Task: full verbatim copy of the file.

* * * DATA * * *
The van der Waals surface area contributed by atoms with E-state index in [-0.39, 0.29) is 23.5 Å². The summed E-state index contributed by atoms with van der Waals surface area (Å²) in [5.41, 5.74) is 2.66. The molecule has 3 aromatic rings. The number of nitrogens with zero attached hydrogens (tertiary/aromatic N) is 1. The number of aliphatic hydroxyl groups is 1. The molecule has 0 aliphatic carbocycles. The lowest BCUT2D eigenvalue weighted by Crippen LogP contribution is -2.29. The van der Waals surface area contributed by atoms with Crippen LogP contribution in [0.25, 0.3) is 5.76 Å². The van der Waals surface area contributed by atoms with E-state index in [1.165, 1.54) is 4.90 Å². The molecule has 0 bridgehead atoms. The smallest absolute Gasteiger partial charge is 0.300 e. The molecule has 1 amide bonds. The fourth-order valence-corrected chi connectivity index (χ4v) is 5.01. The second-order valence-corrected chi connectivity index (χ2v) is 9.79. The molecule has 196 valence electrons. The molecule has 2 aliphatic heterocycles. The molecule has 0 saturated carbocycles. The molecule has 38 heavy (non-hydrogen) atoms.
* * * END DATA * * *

The van der Waals surface area contributed by atoms with E-state index in [-0.39, 0.29) is 23.5 Å². The summed E-state index contributed by atoms with van der Waals surface area (Å²) in [5.41, 5.74) is 2.66. The molecule has 3 aromatic rings. The number of nitrogens with zero attached hydrogens (tertiary/aromatic N) is 1. The number of aliphatic hydroxyl groups is 1. The molecule has 0 aliphatic carbocycles. The lowest BCUT2D eigenvalue weighted by Crippen LogP contribution is -2.29. The van der Waals surface area contributed by atoms with Crippen LogP contribution in [0.25, 0.3) is 5.76 Å². The van der Waals surface area contributed by atoms with E-state index in [1.165, 1.54) is 4.90 Å². The molecule has 0 bridgehead atoms. The smallest absolute Gasteiger partial charge is 0.300 e. The molecule has 1 amide bonds. The fourth-order valence-corrected chi connectivity index (χ4v) is 5.01. The second-order valence-corrected chi connectivity index (χ2v) is 9.79. The molecule has 196 valence electrons. The molecule has 2 aliphatic heterocycles. The molecule has 0 saturated carbocycles. The molecule has 38 heavy (non-hydrogen) atoms.